Effective therapy for poor-prognosis non-Hodgkin's lymphoma with 8 weeks of high-dose-intensity combination chemotherapy

Thomas M. Waits, F. Anthony Greco, John P. Greer, David H. Johnson, Steven N. Wolff, Richard S. Stein, Mary L. McMaster, John D. Hainsworth

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37 Scopus citations


Purpose: Despite substantial advances in the treatment of aggressive non- Hodgkin's lymphoma, therapeutic results with conventional regimens remain poor in some subsets of patients. In an attempt to improve the prognosis of such patients we used an 8-week, multidrug chemotherapy regimen of high dose- intensity. Patients and Methods: Between April 1986 and April 1991, 70 patients with advanced intermediate- or high-grade non-Hodgkin's lymphoma were treated. The median age was 41 years (range, 18 to 69). Fifty-one patients (73%) had stage IV disease; 37 (53%) were Shipp's category 3; 17 (24%) had small noncleaved-cell lymphoma; 35 (50%) had Eastern Cooperative Oncology Group (ECOG) performance status ≥2; 24 (34%) had two or more extranodal sites involved; and 17 (24%) had bone marrow involvement. The 8- week regimen included cyclophosphamide, etoposide, doxorubicin, vincristine, bleomycin, methotrexate with leucovorin rescue, and prednisone. Results: Sixty-two of 70 patients completed the regimen as planned. Fifty-seven patients (81%) obtained a complete response (CR) and the actuarial 5-year failure-free survival rate is 52%. Thirty-seven patients remain alive and disease-free a median of 35 months (range, 7 to 68) after therapy. Adverse prognostic factors included age more than 50 years, bone marrow involvement, and serum lactic dehydrogenase (LDH) more than 500 IU/L (normal range, 125 to 250). Myelosuppression was responsible for most of the treatment-related toxicity. Severe leukopenia (< 1,000/μL) occurred in all patients and lasted a median of 9 days. Seven patients (10%) died of myelosuppression-related complications; five of these patients were older than 60 years. Conclusion: This brief but intensive therapy was effective in treating poor-prognosis patients with non-Hodgkin's lymphoma. With this therapy, patients with small noncleaved-cell lymphoma or Shipp's category 3 disease had treatment outcome similar to the group as a whole. This therapy was not well tolerated by patients older than 60 years, and should not be given to this subgroup. Verification of these results in a randomized trial setting is indicated.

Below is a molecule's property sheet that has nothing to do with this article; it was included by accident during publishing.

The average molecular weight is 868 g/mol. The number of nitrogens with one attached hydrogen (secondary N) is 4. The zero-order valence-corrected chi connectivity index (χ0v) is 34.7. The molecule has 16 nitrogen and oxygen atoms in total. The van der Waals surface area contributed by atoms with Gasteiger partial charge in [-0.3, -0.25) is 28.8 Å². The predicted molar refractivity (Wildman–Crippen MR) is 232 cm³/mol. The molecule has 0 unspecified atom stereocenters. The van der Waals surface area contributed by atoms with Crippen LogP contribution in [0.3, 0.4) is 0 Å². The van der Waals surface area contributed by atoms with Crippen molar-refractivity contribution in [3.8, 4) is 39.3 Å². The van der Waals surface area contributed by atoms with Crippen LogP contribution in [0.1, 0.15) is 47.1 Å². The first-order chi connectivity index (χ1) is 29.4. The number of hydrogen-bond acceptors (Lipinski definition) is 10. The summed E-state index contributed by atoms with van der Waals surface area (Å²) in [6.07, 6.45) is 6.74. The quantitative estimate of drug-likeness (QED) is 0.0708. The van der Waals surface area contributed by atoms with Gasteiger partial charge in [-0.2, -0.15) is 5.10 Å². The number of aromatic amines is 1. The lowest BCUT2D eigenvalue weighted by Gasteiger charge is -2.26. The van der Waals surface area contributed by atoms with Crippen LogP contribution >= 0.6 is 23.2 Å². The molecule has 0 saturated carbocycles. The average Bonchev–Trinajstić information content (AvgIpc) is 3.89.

Original languageEnglish (US)
Pages (from-to)943-949
Number of pages7
JournalJournal of Clinical Oncology
Issue number5
StatePublished - 1993

ASJC Scopus subject areas

  • Oncology
  • Cancer Research


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